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Williamsville-to-Canalside bike path stirs suburban bicyclists

Canalside is becoming so popular, even the suburbs are beating a path to the downtown waterfront.

At least that’s what’s under consideration in Williamsville, where there’s a move afoot to carve out new bike paths and lanes in and around the village so bicyclists can connect to existing routes leading to Canalside.

It’s just one more sign of the region’s changing lifestyle and yet another acknowledgement of one of its more popular outdoor destinations.

“Canalside is obviously a development project that is going to continue for a number of years,” said Chris Duquin, the Williamsville trustee who is spearheading the proposal, “so the opportunity to go there in a different form of transportation – to leave your car in Amherst and go to Canalside by bicycle – is something we’ve talked a lot about.”

The idea is to add new bike paths and lanes that link Williamsville to the Ellicott Creek Bike Path on North Forest Road, near Maple Road. Once there, the Amherst bike path connects with a nearly contiguous stretch of off-road bike routes through the Town of Tonawanda, beside the Niagara River in the City of Tonawanda and into Buffalo along the city’s waterfront to the redeveloped terminus of the Erie Canal.

And now a bike ferry was recently added at Canalside to shuttle pedestrians and bicyclists across the Buffalo River to the Outer Harbor, where they continue on with their journey.

The Williamsville-to-Canalside concept is still in its infancy but has been batted around the past few months among officials from Williamsville, Amherst and their state representatives in hopes of submitting a grant application to the state by this summer, Duquin said.

“The culture is changing,” said Duquin, who also is Williamsville’s deputy mayor. “People are looking for opportunities to run and ride their bicycles and go somewhere – go to a destination. The bike path on North Forest and its parking lot is not a destination. It should be a midpoint where people can park and ride back to Glen Park, or ride up to the canal terminus, but it is not a destination.”

Conceptually, a bike path in Williamsville would begin near the parking lot in Glen Park, head north and connect with nearby Amherst State Park. The trail would then deposit bicyclists on-road – first along Reist Street and then North Forest, where shared or dedicated bike lanes would lead the way to the entrance of the Amherst bike path.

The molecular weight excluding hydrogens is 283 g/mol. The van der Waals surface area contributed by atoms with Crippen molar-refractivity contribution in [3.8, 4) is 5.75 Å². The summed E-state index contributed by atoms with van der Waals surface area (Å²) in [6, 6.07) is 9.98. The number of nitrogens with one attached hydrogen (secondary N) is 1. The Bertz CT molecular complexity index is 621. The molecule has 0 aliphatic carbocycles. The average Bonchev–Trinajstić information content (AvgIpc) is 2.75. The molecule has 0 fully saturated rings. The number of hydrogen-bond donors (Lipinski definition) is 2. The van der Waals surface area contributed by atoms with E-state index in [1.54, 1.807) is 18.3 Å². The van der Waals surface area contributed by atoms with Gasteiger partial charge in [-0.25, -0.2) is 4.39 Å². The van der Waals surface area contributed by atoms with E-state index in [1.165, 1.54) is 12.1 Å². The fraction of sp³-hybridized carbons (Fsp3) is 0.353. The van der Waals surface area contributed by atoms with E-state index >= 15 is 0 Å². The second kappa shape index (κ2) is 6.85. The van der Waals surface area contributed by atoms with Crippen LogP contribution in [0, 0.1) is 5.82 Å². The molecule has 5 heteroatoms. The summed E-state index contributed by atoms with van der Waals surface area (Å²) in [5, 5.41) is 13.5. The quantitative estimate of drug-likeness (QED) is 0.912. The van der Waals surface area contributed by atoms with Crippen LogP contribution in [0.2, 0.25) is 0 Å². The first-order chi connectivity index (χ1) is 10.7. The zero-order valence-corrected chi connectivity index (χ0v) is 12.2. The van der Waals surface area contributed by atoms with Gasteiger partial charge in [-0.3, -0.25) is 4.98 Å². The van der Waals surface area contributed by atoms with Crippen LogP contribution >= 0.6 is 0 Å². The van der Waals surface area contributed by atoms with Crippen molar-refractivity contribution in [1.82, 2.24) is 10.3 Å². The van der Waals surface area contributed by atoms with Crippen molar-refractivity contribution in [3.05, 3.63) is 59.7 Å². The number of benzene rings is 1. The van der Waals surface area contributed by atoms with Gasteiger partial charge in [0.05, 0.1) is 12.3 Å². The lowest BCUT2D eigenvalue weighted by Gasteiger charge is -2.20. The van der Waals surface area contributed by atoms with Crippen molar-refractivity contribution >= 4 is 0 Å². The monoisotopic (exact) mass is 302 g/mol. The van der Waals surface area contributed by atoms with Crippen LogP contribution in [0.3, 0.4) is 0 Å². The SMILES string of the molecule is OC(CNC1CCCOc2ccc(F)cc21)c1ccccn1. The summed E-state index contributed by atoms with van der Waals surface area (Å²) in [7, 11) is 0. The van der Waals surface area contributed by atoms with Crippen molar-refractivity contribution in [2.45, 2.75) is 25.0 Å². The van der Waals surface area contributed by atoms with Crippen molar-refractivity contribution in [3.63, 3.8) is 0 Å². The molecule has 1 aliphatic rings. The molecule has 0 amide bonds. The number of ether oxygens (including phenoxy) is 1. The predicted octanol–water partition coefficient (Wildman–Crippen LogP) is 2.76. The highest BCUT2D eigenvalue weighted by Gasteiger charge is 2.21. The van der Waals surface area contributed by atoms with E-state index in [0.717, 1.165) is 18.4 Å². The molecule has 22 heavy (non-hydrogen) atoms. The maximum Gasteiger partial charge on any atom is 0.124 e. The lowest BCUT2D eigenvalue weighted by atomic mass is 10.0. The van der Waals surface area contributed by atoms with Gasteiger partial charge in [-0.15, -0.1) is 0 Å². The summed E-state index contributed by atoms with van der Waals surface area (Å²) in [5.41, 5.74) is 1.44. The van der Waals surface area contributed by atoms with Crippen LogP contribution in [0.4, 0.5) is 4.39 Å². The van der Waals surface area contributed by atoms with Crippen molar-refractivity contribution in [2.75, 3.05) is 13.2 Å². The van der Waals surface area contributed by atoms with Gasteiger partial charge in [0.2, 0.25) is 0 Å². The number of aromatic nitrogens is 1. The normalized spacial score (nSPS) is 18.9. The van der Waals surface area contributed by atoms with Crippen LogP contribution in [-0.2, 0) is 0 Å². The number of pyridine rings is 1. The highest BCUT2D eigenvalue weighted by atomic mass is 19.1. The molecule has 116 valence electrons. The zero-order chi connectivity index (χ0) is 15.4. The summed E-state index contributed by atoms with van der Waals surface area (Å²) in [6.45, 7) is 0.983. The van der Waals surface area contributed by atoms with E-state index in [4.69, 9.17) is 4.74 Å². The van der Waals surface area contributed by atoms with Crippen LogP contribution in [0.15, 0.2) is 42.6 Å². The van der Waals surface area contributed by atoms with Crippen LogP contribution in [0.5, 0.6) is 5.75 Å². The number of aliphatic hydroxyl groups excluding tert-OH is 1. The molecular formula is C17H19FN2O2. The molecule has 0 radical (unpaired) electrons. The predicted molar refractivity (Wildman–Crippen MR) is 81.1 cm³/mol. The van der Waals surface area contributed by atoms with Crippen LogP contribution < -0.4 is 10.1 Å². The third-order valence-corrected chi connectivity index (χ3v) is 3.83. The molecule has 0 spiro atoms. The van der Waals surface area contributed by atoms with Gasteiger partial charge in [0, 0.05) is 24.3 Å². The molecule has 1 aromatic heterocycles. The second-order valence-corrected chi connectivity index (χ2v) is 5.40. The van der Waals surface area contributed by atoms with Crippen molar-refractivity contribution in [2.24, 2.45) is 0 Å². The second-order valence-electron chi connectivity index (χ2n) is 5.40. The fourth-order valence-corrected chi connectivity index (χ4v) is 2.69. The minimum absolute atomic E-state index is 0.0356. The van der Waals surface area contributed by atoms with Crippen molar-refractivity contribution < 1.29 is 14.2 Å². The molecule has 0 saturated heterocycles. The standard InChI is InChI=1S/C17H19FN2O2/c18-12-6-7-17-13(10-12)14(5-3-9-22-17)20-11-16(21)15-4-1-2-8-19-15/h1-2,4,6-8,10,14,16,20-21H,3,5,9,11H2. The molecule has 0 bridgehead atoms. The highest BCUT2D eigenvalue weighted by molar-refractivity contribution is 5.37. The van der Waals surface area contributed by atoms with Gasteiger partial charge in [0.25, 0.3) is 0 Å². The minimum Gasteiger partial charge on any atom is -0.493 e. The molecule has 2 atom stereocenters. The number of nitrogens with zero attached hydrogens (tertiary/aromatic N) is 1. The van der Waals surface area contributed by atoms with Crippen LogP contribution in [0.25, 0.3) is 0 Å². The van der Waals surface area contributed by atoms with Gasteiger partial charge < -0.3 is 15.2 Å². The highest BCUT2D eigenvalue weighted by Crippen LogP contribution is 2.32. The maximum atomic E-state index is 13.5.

“There’s more than enough room,” Duquin said of bike lanes.

A better option, though, would be to steer bicyclists off North Forest onto the Westwood Country Club property near Sheridan Drive, where developers are proposing a large-scale, mixed-use neighborhood that includes plans for open space and trails.

The Westwood redevelopment, however, still needs Town of Amherst approval, which is by no means a guarantee.

It will take some effort to pull off this bike plan, but what’s worth noting is Williamsville’s track record for getting money for its pet projects.

Over the past couple of years, the little village has secured $5.2 million in federal funding to create a more walkable Main Street and a secondary business district on East Spring Street.

In December, Williamsville received $1 million in state grant money to fix up an old industrial side street for redevelopment. Now, Duquin said, the village has set its sights on the first phase of the plan: getting money for a path connecting Glen and Amherst State parks.

“It’s a fabulous concept,” said Justin Booth, executive director of the advocacy group, GObike Buffalo.

The city – which recently unveiled its citywide bicycle master plan – has been the region’s leader in making room on city streets for bicyclists, but that mindset is starting to spread to the suburbs, Booth said.

A proposal like this tends to take years before actually coming to fruition, Booth said. But, he said, once it happens it spurs more interest in bicycling because it provides a safer option for those wary of biking the more traffic-congested roads.

It’s also the type of multi-modal option the region needs to attract the younger population, said Tim Trabold, transportation programs manager with the Greater Buffalo-Niagara Regional Transportation Council.

“It’s forward thinking,” Trabold said. “They’re trying to make a walkable, bikable community so it all fits in.”